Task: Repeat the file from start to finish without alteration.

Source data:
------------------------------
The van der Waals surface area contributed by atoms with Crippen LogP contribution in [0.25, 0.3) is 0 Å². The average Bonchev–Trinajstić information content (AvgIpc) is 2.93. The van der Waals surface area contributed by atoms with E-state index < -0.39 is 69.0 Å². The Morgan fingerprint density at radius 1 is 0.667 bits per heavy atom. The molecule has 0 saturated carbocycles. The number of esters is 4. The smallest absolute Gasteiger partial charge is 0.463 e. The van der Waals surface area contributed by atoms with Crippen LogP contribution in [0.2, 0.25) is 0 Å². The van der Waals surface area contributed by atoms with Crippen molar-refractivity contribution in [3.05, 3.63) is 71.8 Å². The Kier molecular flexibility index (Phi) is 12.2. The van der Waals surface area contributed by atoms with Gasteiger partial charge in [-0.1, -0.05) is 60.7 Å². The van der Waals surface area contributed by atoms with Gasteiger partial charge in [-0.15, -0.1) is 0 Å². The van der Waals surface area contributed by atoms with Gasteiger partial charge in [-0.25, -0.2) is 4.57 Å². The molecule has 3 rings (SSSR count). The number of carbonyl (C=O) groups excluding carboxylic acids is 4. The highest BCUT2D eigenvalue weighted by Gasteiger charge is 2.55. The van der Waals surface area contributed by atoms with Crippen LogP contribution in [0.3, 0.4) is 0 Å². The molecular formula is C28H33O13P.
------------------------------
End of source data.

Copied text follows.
The van der Waals surface area contributed by atoms with Crippen LogP contribution in [0.25, 0.3) is 0 Å². The average Bonchev–Trinajstić information content (AvgIpc) is 2.93. The van der Waals surface area contributed by atoms with E-state index < -0.39 is 69.0 Å². The Morgan fingerprint density at radius 1 is 0.667 bits per heavy atom. The molecule has 0 saturated carbocycles. The number of esters is 4. The smallest absolute Gasteiger partial charge is 0.463 e. The van der Waals surface area contributed by atoms with Crippen LogP contribution in [0.2, 0.25) is 0 Å². The van der Waals surface area contributed by atoms with Crippen molar-refractivity contribution in [3.05, 3.63) is 71.8 Å². The Kier molecular flexibility index (Phi) is 12.2. The van der Waals surface area contributed by atoms with Gasteiger partial charge in [-0.1, -0.05) is 60.7 Å². The van der Waals surface area contributed by atoms with Gasteiger partial charge in [-0.15, -0.1) is 0 Å². The van der Waals surface area contributed by atoms with Gasteiger partial charge in [-0.25, -0.2) is 4.57 Å². The molecule has 3 rings (SSSR count). The number of carbonyl (C=O) groups excluding carboxylic acids is 4. The highest BCUT2D eigenvalue weighted by Gasteiger charge is 2.55. The van der Waals surface area contributed by atoms with Crippen LogP contribution in [0.3, 0.4) is 0 Å². The molecular formula is C28H33O13P.